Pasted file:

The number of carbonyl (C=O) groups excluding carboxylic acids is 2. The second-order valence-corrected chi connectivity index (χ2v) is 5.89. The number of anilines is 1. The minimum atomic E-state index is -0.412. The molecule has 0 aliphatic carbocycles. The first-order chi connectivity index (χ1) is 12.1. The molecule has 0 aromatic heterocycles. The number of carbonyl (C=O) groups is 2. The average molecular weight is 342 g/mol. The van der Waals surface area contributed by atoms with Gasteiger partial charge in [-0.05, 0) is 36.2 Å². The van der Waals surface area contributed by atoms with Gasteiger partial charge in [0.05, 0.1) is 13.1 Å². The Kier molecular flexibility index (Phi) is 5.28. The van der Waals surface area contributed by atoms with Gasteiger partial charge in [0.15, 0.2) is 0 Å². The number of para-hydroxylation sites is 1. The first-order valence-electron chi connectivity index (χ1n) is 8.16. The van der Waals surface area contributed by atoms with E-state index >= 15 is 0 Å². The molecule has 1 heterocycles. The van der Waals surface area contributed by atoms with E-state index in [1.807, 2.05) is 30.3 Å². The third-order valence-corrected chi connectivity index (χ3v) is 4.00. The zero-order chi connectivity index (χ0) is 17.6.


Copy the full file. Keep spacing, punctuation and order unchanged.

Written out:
The number of carbonyl (C=O) groups excluding carboxylic acids is 2. The second-order valence-corrected chi connectivity index (χ2v) is 5.89. The number of anilines is 1. The minimum atomic E-state index is -0.412. The molecule has 0 aliphatic carbocycles. The first-order chi connectivity index (χ1) is 12.1. The molecule has 0 aromatic heterocycles. The number of carbonyl (C=O) groups is 2. The average molecular weight is 342 g/mol. The van der Waals surface area contributed by atoms with Gasteiger partial charge in [-0.05, 0) is 36.2 Å². The van der Waals surface area contributed by atoms with Gasteiger partial charge in [0.05, 0.1) is 13.1 Å². The Kier molecular flexibility index (Phi) is 5.28. The van der Waals surface area contributed by atoms with Gasteiger partial charge in [0.15, 0.2) is 0 Å². The number of para-hydroxylation sites is 1. The first-order valence-electron chi connectivity index (χ1n) is 8.16. The van der Waals surface area contributed by atoms with E-state index >= 15 is 0 Å². The molecule has 1 heterocycles. The van der Waals surface area contributed by atoms with E-state index in [1.807, 2.05) is 30.3 Å². The third-order valence-corrected chi connectivity index (χ3v) is 4.00. The zero-order chi connectivity index (χ0) is 17.6.